Yesterday I posted about rich slow cooked winter foods and hearty red wines to pair, so I only thought it fair to talk about some light white wines I’ve had lately to even the scale. I know it also seems counterintuitive to be talking about white wines when most of the country is in a deep winter freeze, suffering from temps below zero (brrr). But I like to think, “if you drink it, it [warmer weather] will come.” So perhaps if we all put our heads (or glasses) together and drink some summery white wines, we can end this cold spell!
That, or y’all can just come to Portland where the temps are quite lovely right now, by winter standards that is. Don’t mean to rub it in, but I rarely get to brag about the weather here, so I’m taking full advantage.
Without further adieu, some white wines I’ve had recently that might help take your mind off of the polar vortex and focus on warm weather to come.
Helioterra Pinot Blanc 2013 (Willamette Valley, Oregon) ~ $15
We’ve been drinking a lot of the Helioterra 2012 Pinot Noir around here lately, thanks to a friend who introduced us to it at the Southeast Wine Collective. I saw the Pinot Blanc at a local market and picked up a bottle, and glad I did! It had a bright nose with lots of crisp pear with a mild and pleasant tartness to it. It had vibrant flavors with a crisp and fruity mouthfeel, and overall lively and fresh. Will definitely be picking up this one again. Think spring, people. Spring! This is the wine to drink to invite warmer weather. Recommend! ($15 purchased at New Seasons Market). Also find on the Helioterra website.
Avelino Vegas ‘Montespina’ Verdejo 2013 (Rueda, Spain) ~ $10
Verdejo is the name of the grape behind the fresh and aromatic white wines from the Rueda region of Spain. Fresh and bright on the nose with lemon, crisp apple, and juicy pineapple. The wine then explodes on the mouth with a tropical burst of pineapple and mango with some melon thrown in for kicks. It almost reminded me of fruit cocktail without the artificially sweetened taste. Dry and crisp finish, I paired it with grilled chicken and some greens and it held up quite well. This reminds me of a summer patio sipper (those days are coming, my friends!). Good value.
Finca Montepedroso Verdejo 2013 (Rueda, Spain) ~ $18
Similar characteristics to the wine above, but with more sophistication. This also had some fresh lemon aromas and luscious sweet pineapple and apricot, but also had some additional Meyer lemon, pink grapefruit, herbs and some mineral notes. Very vibrant on the mouth, this wine had some lovely savory characteristics and bright acidity allowing it to linger on long after swallowed. While the first wine (above) is a fun entry level Verdejo, this one shows more excitement and depth. This one would be great with seafood, light savory dishes, or while chanting for warm weather. Really enjoyed!
A trio of Wairau River wines from Marlborough, New Zealand
I explored three different wines from Wairau River this week — their 2013 Sauvignon Blanc, 2012 Chardonnay, and 2012 Pinot Gris.
Sauvignon Blanc is what typically comes to mind when you think of New Zealand, and this one is a typical NZ SB with loads of grassiness, white grapefruit, and tropical notes. If you’re a fan of the NZ style of Sauv Blanc (think Kim Crawford) then you’ll like this one ($15).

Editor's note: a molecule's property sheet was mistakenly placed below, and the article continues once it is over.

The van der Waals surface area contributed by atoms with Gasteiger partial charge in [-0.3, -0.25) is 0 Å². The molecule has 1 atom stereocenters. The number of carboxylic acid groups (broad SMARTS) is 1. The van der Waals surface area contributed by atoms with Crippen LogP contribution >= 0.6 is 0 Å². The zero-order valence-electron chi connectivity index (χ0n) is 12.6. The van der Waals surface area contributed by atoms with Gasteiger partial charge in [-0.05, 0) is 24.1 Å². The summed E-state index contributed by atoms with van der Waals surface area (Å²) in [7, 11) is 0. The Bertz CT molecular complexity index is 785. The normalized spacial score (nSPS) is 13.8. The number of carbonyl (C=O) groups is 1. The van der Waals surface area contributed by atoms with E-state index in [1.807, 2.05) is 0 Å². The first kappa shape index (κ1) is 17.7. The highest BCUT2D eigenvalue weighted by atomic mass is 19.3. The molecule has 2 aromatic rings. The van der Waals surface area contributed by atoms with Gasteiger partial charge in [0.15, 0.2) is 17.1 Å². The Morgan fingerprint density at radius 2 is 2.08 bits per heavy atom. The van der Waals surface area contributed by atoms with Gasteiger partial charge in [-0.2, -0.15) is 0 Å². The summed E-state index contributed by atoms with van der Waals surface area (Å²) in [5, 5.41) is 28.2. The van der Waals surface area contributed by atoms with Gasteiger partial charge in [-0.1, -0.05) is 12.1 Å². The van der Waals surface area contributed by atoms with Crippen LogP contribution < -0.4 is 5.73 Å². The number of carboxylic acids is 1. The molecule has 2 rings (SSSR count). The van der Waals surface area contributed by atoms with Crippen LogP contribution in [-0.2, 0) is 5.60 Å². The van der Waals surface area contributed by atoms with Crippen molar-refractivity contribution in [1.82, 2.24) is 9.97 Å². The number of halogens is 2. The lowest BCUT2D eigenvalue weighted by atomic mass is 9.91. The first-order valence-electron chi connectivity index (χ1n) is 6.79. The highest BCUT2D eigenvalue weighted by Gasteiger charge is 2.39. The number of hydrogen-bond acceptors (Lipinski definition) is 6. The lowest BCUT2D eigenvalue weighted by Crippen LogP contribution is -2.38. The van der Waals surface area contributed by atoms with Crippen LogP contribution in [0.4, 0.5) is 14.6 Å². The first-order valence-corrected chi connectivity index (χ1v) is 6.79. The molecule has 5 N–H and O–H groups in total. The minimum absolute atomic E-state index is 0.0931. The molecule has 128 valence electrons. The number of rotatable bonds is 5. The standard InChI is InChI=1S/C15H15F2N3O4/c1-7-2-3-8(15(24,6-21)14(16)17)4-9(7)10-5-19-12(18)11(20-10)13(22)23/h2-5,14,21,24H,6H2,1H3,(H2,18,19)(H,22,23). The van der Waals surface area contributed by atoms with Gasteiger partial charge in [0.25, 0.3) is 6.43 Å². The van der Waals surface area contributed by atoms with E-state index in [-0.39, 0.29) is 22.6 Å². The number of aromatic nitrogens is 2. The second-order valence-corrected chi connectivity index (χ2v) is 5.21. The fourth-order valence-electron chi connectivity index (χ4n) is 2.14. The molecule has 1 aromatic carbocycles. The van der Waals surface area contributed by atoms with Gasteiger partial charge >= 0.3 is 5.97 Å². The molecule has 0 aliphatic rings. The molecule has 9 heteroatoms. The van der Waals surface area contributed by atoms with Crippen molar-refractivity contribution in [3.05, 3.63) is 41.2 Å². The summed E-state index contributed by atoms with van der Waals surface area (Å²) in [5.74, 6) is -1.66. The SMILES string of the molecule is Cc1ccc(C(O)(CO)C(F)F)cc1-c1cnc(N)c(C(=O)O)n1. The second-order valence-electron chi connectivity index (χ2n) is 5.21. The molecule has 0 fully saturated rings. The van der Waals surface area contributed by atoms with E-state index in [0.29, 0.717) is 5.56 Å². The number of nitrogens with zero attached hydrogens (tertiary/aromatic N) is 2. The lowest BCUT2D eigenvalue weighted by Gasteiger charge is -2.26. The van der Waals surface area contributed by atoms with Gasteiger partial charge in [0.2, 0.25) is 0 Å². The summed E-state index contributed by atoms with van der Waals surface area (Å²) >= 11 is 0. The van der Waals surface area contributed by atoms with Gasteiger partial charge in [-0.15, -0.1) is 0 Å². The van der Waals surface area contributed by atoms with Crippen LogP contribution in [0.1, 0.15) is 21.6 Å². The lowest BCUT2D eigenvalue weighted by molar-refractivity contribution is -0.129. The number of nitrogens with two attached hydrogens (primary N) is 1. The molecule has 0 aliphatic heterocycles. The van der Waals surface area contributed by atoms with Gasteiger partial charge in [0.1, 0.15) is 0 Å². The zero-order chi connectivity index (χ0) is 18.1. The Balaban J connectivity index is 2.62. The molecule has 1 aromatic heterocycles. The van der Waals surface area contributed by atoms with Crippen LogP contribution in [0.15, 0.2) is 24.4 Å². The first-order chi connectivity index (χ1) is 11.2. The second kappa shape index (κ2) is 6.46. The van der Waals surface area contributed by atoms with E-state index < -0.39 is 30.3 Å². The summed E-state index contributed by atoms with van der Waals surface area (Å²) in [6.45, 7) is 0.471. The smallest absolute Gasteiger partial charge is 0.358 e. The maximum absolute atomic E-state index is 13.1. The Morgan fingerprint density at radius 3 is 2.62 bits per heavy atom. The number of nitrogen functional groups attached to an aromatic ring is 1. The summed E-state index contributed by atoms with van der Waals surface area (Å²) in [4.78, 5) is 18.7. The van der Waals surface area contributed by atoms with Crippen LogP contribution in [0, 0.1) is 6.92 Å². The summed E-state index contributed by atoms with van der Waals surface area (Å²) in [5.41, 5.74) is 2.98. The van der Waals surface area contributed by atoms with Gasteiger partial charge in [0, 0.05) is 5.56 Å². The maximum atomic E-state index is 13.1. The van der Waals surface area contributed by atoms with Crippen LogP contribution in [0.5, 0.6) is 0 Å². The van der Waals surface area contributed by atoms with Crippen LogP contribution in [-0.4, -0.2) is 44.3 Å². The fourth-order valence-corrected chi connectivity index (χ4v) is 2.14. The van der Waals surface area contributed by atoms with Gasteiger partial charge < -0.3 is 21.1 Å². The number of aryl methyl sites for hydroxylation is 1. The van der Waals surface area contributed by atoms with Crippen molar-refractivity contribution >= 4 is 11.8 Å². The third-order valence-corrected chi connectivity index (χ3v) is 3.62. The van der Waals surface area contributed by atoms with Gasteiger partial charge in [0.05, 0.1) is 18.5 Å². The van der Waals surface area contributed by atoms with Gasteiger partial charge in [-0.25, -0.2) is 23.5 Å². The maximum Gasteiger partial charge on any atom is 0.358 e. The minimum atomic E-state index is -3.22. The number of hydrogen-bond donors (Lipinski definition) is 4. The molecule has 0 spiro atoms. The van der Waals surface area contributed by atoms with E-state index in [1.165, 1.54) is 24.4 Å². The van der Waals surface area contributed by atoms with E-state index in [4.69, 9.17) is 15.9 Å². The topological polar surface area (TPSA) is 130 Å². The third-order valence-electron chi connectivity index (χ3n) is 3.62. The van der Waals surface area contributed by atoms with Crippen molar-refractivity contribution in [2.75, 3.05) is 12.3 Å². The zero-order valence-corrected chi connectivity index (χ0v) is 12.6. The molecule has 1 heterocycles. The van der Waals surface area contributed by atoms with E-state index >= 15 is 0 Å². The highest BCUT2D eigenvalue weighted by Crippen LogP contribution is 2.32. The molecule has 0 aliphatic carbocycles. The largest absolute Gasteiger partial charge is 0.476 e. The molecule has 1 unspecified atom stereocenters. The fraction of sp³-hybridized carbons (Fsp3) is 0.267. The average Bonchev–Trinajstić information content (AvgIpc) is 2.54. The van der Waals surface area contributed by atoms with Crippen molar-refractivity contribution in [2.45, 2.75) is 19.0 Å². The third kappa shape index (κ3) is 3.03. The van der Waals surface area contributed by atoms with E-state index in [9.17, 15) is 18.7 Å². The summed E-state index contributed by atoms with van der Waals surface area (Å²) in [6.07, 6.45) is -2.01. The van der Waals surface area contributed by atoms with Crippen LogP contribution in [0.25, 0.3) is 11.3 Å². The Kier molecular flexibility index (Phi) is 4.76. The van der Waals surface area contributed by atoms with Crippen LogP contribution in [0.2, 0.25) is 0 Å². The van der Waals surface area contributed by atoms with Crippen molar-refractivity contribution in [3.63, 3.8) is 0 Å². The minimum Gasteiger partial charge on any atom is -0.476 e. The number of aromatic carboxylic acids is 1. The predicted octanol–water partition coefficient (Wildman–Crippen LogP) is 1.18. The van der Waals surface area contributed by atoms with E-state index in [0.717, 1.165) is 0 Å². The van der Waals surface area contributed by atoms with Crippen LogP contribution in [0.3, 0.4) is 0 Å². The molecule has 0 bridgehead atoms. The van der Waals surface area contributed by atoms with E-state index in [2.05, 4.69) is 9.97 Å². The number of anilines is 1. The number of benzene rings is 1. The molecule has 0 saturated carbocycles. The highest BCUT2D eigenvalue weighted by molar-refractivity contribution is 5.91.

It was the Pinot Gris and Chardonnay that really caught my attention – two grapes you don’t see a whole lot of from this area. The Chardonnay ($14) was clean with mild lemon and pear aromas with a hint of toasty oak and spice. Creamy in the mouth with some buttery undertones. Nice example if you like the oak without it dominating the overall wine. The Pinot Gris ($15) was my favorite of the lineup. Very apple dominant, but crisp! It reminded me of apple juice without the sweetness. Also had some pear and juicy peach undertones. Clean and fresh, yet had some weight and richness making it quite interesting.
Anna de Codorníu Brut Cava NV (Penedès, Spain) ~ $14
Moving onto bubbles, I wrote about this wines sister rosé last month, and enjoyed that one as much as this brut. Made from 70% Chardonnay and 30% Parellada, this bubbly is crisp, fruity, and vibrant, with juicy sweet apples and lemon aromas and flavors. The bubbles are spirited and long lasting, and the acidity is clean. It finishes dry, making it a good choice for mimosas or other sparkling wine cocktails (I’ve got my eye on this one made with beet and apple juice!). You can find it for as low as $10, making it a good bulk wine purchase for a party (brunch season is coming up soon, folks!).
Dumont & Fils Brut NV (Champagne, France) ~ $35
And we finish off with some Champagne. Why not?! We enjoyed this one on New Year’s Day while the tots were peacefully napping in their room (hallelujah), and it was the perfect way to enjoy a quiet afternoon with the hubs. I really enjoyed the super fine bubbles on this wine creating a creamy mouthfeel and highlighting the fresh, bright, and floral aromas. It also had a slight tartness to it, which I loved. And by Champagne standards, this is a good value at $35 (purchased at my local New Seasons Market). And my thought is, if you’re surviving the polar temperatures right now then you deserve some Champagne! Cheers to you.
Now please tell me, who else is drinking white wines during this cold spell? Be brave and raise your hands!
If not, do share what you’re drinking to stay warm!
The Helioterra and Dumont & Fils Champagne were purchased. All other wines were received as media samples.
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